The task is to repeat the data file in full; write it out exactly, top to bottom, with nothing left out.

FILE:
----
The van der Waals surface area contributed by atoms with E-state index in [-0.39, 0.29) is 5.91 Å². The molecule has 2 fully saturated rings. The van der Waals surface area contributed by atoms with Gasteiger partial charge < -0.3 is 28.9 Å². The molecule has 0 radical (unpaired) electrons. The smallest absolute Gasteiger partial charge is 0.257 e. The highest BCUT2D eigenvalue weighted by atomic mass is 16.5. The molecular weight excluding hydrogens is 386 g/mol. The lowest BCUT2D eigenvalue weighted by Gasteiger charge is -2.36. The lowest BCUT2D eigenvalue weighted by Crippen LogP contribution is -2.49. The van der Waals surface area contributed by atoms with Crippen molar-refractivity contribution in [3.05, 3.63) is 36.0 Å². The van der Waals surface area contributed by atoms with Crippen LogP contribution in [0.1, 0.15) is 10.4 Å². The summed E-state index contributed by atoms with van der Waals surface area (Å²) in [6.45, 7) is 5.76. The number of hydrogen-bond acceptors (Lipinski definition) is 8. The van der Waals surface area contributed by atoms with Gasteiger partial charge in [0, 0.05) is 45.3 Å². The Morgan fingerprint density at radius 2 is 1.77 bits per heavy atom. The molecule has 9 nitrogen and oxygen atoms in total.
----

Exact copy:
The van der Waals surface area contributed by atoms with E-state index in [-0.39, 0.29) is 5.91 Å². The molecule has 2 fully saturated rings. The van der Waals surface area contributed by atoms with Gasteiger partial charge < -0.3 is 28.9 Å². The molecule has 0 radical (unpaired) electrons. The smallest absolute Gasteiger partial charge is 0.257 e. The highest BCUT2D eigenvalue weighted by atomic mass is 16.5. The molecular weight excluding hydrogens is 386 g/mol. The lowest BCUT2D eigenvalue weighted by Gasteiger charge is -2.36. The lowest BCUT2D eigenvalue weighted by Crippen LogP contribution is -2.49. The van der Waals surface area contributed by atoms with Crippen molar-refractivity contribution in [3.05, 3.63) is 36.0 Å². The van der Waals surface area contributed by atoms with Crippen LogP contribution in [0.1, 0.15) is 10.4 Å². The summed E-state index contributed by atoms with van der Waals surface area (Å²) in [6.45, 7) is 5.76. The number of hydrogen-bond acceptors (Lipinski definition) is 8. The van der Waals surface area contributed by atoms with Gasteiger partial charge in [0, 0.05) is 45.3 Å². The Morgan fingerprint density at radius 2 is 1.77 bits per heavy atom. The molecule has 9 nitrogen and oxygen atoms in total.